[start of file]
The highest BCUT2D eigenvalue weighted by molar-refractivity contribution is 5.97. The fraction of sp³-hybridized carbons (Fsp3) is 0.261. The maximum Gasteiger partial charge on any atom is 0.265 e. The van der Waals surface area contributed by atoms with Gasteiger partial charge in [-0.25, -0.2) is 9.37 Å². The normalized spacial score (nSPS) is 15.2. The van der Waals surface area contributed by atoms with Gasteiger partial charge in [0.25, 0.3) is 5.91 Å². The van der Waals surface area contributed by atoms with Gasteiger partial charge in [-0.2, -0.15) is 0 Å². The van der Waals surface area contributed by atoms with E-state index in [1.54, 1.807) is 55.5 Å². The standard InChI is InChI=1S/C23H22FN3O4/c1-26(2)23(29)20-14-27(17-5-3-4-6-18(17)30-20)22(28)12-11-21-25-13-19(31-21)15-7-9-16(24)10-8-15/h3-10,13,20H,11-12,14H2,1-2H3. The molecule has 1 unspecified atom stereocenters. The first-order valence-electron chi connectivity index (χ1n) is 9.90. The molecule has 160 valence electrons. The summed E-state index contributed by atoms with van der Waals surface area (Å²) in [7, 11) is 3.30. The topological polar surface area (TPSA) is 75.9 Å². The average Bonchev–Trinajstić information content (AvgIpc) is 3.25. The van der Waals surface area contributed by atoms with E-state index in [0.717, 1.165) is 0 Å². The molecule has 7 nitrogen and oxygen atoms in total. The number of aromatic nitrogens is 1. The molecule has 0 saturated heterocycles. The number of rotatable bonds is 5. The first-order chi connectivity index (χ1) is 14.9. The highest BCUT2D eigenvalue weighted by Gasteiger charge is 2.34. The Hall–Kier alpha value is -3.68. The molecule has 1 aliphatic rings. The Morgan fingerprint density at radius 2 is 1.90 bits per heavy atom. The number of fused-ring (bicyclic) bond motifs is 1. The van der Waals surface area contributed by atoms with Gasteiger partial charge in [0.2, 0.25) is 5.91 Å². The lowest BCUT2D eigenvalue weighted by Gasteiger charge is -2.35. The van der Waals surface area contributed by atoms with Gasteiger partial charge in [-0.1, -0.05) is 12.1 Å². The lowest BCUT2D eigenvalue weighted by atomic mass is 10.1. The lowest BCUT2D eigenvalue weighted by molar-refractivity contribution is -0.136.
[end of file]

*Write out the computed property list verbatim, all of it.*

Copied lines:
The highest BCUT2D eigenvalue weighted by molar-refractivity contribution is 5.97. The fraction of sp³-hybridized carbons (Fsp3) is 0.261. The maximum Gasteiger partial charge on any atom is 0.265 e. The van der Waals surface area contributed by atoms with Gasteiger partial charge in [-0.25, -0.2) is 9.37 Å². The normalized spacial score (nSPS) is 15.2. The van der Waals surface area contributed by atoms with Gasteiger partial charge in [0.25, 0.3) is 5.91 Å². The van der Waals surface area contributed by atoms with Gasteiger partial charge in [-0.2, -0.15) is 0 Å². The van der Waals surface area contributed by atoms with E-state index in [1.54, 1.807) is 55.5 Å². The standard InChI is InChI=1S/C23H22FN3O4/c1-26(2)23(29)20-14-27(17-5-3-4-6-18(17)30-20)22(28)12-11-21-25-13-19(31-21)15-7-9-16(24)10-8-15/h3-10,13,20H,11-12,14H2,1-2H3. The molecule has 1 unspecified atom stereocenters. The first-order valence-electron chi connectivity index (χ1n) is 9.90. The molecule has 160 valence electrons. The summed E-state index contributed by atoms with van der Waals surface area (Å²) in [7, 11) is 3.30. The topological polar surface area (TPSA) is 75.9 Å². The average Bonchev–Trinajstić information content (AvgIpc) is 3.25. The van der Waals surface area contributed by atoms with E-state index in [0.717, 1.165) is 0 Å². The molecule has 7 nitrogen and oxygen atoms in total. The number of aromatic nitrogens is 1. The molecule has 0 saturated heterocycles. The number of rotatable bonds is 5. The first-order chi connectivity index (χ1) is 14.9. The highest BCUT2D eigenvalue weighted by Gasteiger charge is 2.34. The Hall–Kier alpha value is -3.68. The molecule has 1 aliphatic rings. The Morgan fingerprint density at radius 2 is 1.90 bits per heavy atom. The number of fused-ring (bicyclic) bond motifs is 1. The van der Waals surface area contributed by atoms with Gasteiger partial charge in [0.2, 0.25) is 5.91 Å². The lowest BCUT2D eigenvalue weighted by Gasteiger charge is -2.35. The van der Waals surface area contributed by atoms with Gasteiger partial charge in [-0.1, -0.05) is 12.1 Å². The lowest BCUT2D eigenvalue weighted by atomic mass is 10.1. The lowest BCUT2D eigenvalue weighted by molar-refractivity contribution is -0.136.